Obama hails 'new chapter' with Cuba
President Barack Obama has announced that the United States and Cuba will reopen their embassies in Havana and Washington, heralding a "new chapter" in relations.
The embassy agreement marks the biggest tangible step toward normalising relations since the surprise announcement in December that the two countries were restarting diplomatic ties.
The posts in Washington and Havana are scheduled to open July 20, Cuba's Foreign Ministry said.
"We don't have to be imprisoned by the past," Mr Obama said at the White House. "Americans and Cubans alike are ready to move forward."
In a highly unusual move, Cuban state television broadcast Mr Obama's remarks live with translation in Spanish.
Secretary of State John Kerry will travel to Cuba for the opening of the US Embassy.
For Mr Obama, ending the U.S. freeze with Cuba is central to his foreign policy legacy as he nears the end of his presidency.
Mr Obama has long touted the value of direct engagement with global foes and has argued that the US economic embargo on the communist island just 90 miles south of Florida was ineffective.
The President reiterated his call for Congress to lift the embargo, which he said has failed to bring political change in Cuba.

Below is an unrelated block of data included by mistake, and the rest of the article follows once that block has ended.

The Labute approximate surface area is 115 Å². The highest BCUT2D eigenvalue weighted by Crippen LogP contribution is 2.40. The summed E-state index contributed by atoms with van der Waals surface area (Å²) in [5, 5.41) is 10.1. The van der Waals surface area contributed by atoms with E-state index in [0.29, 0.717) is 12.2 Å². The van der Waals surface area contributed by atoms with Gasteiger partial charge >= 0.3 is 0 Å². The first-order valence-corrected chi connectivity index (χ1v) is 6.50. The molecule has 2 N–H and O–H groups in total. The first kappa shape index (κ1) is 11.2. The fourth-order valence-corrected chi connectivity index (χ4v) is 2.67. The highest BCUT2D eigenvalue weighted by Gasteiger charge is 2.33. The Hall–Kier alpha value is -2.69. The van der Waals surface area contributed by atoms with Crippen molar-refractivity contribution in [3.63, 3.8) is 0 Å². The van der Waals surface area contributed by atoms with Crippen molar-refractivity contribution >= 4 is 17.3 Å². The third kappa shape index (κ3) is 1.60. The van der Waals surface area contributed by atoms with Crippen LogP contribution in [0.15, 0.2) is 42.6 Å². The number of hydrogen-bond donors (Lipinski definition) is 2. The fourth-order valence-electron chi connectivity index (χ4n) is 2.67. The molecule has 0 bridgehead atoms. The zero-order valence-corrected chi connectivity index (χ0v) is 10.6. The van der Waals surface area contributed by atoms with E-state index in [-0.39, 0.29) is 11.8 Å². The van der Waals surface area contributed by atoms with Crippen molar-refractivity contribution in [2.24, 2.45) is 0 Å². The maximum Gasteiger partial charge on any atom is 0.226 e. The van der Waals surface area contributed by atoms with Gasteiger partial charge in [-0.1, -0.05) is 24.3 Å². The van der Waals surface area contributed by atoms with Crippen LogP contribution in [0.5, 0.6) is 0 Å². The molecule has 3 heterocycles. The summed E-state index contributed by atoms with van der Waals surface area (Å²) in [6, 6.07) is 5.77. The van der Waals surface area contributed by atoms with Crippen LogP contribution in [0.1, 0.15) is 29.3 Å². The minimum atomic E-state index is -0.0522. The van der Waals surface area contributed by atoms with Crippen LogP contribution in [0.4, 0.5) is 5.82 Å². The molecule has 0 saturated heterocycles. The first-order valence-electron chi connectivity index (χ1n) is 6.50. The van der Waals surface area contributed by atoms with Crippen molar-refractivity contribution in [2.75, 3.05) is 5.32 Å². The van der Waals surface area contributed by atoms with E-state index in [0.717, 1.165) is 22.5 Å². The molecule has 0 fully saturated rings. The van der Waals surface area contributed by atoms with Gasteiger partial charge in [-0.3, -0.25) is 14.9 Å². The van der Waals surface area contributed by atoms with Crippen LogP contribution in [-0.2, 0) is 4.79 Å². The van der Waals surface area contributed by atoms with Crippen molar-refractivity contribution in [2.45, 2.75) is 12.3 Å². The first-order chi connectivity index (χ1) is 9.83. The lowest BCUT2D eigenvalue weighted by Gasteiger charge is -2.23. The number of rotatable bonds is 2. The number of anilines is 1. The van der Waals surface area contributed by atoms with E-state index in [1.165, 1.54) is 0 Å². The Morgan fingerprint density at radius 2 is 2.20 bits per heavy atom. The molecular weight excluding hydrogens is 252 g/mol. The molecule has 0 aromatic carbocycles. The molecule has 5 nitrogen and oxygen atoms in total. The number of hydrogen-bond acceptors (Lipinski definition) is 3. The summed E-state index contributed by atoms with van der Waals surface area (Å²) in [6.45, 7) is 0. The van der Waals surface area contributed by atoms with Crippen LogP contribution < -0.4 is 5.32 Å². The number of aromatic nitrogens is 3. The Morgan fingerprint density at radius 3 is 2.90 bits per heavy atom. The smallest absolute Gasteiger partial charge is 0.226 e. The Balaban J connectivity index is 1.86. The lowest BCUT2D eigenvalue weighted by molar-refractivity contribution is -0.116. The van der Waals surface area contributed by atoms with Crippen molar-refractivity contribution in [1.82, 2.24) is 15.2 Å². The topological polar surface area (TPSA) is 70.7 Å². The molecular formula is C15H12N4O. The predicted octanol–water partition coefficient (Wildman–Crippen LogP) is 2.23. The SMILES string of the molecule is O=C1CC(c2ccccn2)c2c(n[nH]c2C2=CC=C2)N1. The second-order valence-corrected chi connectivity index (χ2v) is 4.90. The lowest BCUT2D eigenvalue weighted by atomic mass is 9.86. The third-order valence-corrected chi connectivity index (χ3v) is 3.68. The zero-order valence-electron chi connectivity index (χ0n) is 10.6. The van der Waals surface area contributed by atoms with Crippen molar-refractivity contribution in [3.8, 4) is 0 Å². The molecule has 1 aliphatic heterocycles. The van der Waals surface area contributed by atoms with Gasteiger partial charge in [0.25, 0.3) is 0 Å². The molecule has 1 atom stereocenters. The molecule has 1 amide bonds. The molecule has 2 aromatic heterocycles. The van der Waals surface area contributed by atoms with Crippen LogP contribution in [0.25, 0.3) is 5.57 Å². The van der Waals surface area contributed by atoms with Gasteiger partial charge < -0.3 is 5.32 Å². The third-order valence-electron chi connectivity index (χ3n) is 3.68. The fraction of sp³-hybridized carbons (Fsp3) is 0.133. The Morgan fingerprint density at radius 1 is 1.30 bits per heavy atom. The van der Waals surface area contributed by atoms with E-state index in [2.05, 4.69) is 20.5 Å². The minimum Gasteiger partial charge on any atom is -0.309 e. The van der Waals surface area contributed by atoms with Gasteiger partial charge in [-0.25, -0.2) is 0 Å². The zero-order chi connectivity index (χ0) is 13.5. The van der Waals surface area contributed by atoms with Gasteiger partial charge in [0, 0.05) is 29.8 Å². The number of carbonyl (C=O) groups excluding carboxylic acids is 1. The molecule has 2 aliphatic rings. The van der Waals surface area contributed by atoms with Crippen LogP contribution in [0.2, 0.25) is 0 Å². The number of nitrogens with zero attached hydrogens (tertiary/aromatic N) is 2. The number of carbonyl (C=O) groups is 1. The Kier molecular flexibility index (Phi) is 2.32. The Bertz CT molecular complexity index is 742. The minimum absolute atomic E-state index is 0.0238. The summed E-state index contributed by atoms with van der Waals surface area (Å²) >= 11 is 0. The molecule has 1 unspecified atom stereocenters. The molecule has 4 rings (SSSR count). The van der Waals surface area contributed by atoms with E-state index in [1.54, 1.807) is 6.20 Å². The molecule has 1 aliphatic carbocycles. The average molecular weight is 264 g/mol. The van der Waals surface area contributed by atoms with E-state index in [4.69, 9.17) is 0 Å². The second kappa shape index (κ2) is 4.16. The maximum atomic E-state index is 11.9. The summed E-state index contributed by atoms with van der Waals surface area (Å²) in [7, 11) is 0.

However, he faces stiff resistance from Republicans, as well as some Democrats, who say he is prematurely rewarding a government that engages in serious human rights abuses.
Republican Congressman Ileana Ros-Lehtinen said in a statement that opening a US Embassy in Cuba "will do nothing to help the Cuban people and is just another trivial attempt for President Obama to go legacy shopping".
The president also will face strong opposition in Congress to spending any taxpayer dollars for building or refurbishing an embassy in Havana. Congress would have to approve any administration request to spend money on an embassy.
The US cut off diplomatic relations with Cuba in 1961, the year Mr Obama was born, after Fidel Castro's revolution. The US spent decades trying to either actively overthrow the Cuban government or isolate the island, including toughening the economic embargo first imposed by President Dwight D. Eisenhower.
Since the late 1970s, the United States and Cuba have operated diplomatic missions called interests sections in each other's capitals. The missions are technically under the protection of Switzerland, and do not enjoy the same status as embassies.
Ahead of Mr Obama's remarks, the top US diplomat in Havana delivered a letter from the White House to Cuba about restoring embassies in the countries' respective capitals.
US Interests Section chief Jeffrey DeLaurentis arrived at the Cuban Foreign Ministry in Havana on Wednesday morning to hand-deliver the message.